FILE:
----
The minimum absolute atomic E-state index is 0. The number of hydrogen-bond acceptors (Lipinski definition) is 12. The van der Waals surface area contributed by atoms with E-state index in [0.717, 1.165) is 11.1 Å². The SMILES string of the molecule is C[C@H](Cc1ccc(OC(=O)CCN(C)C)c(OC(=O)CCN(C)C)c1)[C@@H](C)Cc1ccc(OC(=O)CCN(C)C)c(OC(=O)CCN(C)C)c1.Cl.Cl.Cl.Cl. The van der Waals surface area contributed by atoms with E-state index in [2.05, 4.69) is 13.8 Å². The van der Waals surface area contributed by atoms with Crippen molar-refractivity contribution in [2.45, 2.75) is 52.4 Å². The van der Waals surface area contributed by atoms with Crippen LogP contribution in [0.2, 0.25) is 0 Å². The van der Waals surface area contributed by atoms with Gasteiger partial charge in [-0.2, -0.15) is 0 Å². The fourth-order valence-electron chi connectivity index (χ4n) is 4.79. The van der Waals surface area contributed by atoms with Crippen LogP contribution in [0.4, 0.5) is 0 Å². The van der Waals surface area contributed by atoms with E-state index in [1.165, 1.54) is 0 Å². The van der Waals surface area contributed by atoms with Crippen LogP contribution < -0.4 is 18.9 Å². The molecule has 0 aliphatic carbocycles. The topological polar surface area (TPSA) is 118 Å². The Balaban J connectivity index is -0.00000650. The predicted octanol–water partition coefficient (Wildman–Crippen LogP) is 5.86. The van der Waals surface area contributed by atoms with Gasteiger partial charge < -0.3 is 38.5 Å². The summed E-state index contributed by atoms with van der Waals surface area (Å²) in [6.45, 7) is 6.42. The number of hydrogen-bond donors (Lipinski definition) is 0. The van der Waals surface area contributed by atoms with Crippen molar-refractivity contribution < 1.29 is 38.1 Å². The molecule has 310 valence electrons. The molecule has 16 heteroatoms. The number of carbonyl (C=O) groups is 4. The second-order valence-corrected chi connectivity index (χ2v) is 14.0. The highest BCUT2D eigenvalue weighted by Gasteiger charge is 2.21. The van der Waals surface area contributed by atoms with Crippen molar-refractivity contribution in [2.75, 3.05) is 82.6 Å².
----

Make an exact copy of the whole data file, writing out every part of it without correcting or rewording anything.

The minimum absolute atomic E-state index is 0. The number of hydrogen-bond acceptors (Lipinski definition) is 12. The van der Waals surface area contributed by atoms with E-state index in [0.717, 1.165) is 11.1 Å². The SMILES string of the molecule is C[C@H](Cc1ccc(OC(=O)CCN(C)C)c(OC(=O)CCN(C)C)c1)[C@@H](C)Cc1ccc(OC(=O)CCN(C)C)c(OC(=O)CCN(C)C)c1.Cl.Cl.Cl.Cl. The van der Waals surface area contributed by atoms with E-state index in [2.05, 4.69) is 13.8 Å². The van der Waals surface area contributed by atoms with Crippen molar-refractivity contribution in [2.45, 2.75) is 52.4 Å². The van der Waals surface area contributed by atoms with Crippen LogP contribution in [0.2, 0.25) is 0 Å². The van der Waals surface area contributed by atoms with Gasteiger partial charge in [-0.2, -0.15) is 0 Å². The fourth-order valence-electron chi connectivity index (χ4n) is 4.79. The van der Waals surface area contributed by atoms with Crippen LogP contribution in [0.4, 0.5) is 0 Å². The van der Waals surface area contributed by atoms with E-state index in [1.165, 1.54) is 0 Å². The van der Waals surface area contributed by atoms with Crippen LogP contribution < -0.4 is 18.9 Å². The molecule has 0 aliphatic carbocycles. The topological polar surface area (TPSA) is 118 Å². The Balaban J connectivity index is -0.00000650. The predicted octanol–water partition coefficient (Wildman–Crippen LogP) is 5.86. The van der Waals surface area contributed by atoms with Gasteiger partial charge < -0.3 is 38.5 Å². The summed E-state index contributed by atoms with van der Waals surface area (Å²) in [6.45, 7) is 6.42. The number of hydrogen-bond donors (Lipinski definition) is 0. The van der Waals surface area contributed by atoms with Crippen molar-refractivity contribution < 1.29 is 38.1 Å². The molecule has 310 valence electrons. The molecule has 16 heteroatoms. The number of carbonyl (C=O) groups is 4. The second-order valence-corrected chi connectivity index (χ2v) is 14.0. The highest BCUT2D eigenvalue weighted by Gasteiger charge is 2.21. The van der Waals surface area contributed by atoms with Crippen molar-refractivity contribution in [2.75, 3.05) is 82.6 Å².